Video exacerbates Japan-South Korea radar spat

In this image made from video released Friday, Dec. 28, 2018, by the Japan Maritime Self-Defence Force, a South Korean naval warship is seen as it allegedly locks its fire-control radar on a Japanese warplane Friday, Dec. 21, 2018, in the disputed waters north of Japan. (Japan Maritime Self-Defence Force via AP)

TOKYO (The Japan News/ANN) – The Defense Ministry released on Dec. 28 video footage of the incident in which a South Korean Navy destroyer locked its fire-control radar onto a Maritime Self-Defense Force P-1 patrol plane on Dec. 20.

The ministry decided to make the video public to support its claims after South Korea denied that the radar had been directed at the plane.

“I want people in Japan to understand that the Maritime Self-Defense Force acted appropriately,” Defense Minister Takeshi Iwaya said at a press conference Friday, explaining why the footage was released.

The incident occurred in the Sea of Japan off the Noto Peninsula in Ishikawa Prefecture.

The Defense Ministry publicly disclosed the incident on Dec. 21, prompting South Korea to deny its destroyer’s alleged use of a fire-control radar at a press conference. During a teleconference between defense officials from the two countries held Thursday, South Korea again did not confirm the facts of the incident.

The roughly 13-minute video begins with footage of the MSDF P-1 patrol plane approaching a group of vessels, including the South Korean Navy destroyer, a South Korean Coast Guard rescue vessel and a distressed ship likely to be a North Korean fishing boat. About six minutes into the video, the MSDF plane detects the use of a fire-control radar.

One of the crew members is heard saying in a tense voice, “We should steer clear,” with the pilot ordering confirmation of the direction of the destroyer’s guns.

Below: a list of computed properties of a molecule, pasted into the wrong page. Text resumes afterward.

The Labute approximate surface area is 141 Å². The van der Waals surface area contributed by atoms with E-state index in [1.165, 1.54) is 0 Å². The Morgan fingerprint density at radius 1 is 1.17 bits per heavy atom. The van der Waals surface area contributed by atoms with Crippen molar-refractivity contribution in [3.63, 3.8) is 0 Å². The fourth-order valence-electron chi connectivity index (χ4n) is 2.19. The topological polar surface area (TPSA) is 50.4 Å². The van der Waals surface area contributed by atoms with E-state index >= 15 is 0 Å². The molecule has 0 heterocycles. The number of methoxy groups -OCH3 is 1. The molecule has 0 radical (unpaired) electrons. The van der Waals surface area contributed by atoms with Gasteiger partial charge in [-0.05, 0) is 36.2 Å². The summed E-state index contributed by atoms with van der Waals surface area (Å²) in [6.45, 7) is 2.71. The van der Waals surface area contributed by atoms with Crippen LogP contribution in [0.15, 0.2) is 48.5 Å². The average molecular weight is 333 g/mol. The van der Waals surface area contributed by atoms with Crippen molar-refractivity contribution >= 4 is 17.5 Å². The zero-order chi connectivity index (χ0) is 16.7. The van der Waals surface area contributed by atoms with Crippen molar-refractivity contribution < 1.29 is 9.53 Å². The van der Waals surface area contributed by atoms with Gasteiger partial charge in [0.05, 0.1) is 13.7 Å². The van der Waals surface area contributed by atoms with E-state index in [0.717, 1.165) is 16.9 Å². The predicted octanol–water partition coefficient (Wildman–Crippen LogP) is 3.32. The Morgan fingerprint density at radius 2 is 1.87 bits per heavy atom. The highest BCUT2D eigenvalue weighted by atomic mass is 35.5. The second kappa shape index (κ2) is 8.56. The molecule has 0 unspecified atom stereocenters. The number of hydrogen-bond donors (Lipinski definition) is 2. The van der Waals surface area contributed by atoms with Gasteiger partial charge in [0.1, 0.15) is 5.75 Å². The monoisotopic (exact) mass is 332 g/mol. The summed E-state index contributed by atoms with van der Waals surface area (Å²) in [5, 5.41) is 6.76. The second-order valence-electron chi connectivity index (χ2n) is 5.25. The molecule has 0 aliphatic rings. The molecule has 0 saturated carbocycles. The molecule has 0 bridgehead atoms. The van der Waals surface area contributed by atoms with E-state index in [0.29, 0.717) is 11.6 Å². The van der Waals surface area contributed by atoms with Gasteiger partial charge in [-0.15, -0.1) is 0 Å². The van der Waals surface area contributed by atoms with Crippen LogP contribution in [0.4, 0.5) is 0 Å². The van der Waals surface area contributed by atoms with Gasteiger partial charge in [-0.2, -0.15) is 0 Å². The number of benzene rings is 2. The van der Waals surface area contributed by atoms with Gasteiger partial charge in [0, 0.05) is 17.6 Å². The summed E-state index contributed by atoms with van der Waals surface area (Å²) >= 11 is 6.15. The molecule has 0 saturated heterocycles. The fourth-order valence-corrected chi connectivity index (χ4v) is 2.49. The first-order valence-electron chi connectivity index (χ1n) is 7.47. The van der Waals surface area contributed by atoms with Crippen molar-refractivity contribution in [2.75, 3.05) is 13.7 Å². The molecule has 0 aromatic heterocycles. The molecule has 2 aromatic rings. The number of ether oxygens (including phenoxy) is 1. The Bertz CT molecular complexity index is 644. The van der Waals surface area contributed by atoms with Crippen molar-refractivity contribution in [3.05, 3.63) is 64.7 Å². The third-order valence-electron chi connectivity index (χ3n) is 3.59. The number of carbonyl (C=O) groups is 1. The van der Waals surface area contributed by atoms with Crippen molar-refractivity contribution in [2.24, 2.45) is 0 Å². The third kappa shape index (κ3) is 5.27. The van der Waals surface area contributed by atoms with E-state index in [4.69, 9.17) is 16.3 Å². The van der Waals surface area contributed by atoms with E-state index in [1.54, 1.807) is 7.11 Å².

After moving away from the vessel, a crew member listening to radar detection sounds says, “The sound is so loud,” emphasizing the strength of the radio field intensity.

Afterward, a crew member asks the destroyer questions in English such as “What is the purpose of your act?” in three different frequencies. However, the vessel did not respond.

The incident occurred near a section of the Sea of Japan called Yamatotai, which has rich fishing grounds. Large numbers of North Korean fishing boats have descended on the area to poach squid, causing problems.

An official with ties to the Japanese government noted the possibility that South Korea’s military has helped rescue North Korean fishing boats in the area and likely sought to conceal such activities from Japan.

The Japanese government has previously released footage of incidents involving foreign vessels, disclosing a video of a collision between a Chinese trawler and Japan Coast Guard patrol vessels off the Senkaku Islands of Okinawa Prefecture in 2010.

The incident, in which two JCG vessels were rammed by a Chinese trawler fishing illegally in Japanese territorial waters, occurred during the administration of Prime Minister Naoto Kan of the Democratic Party of Japan.

A JCG officer initially leaked footage of the incident on a video-sharing site, generating intense public interest. The Cabinet was heavily criticized for not imposing a criminal penalty on the trawler’s captain and was forced to submit video of the incident to the Diet amid intense public pressure.

By News Desk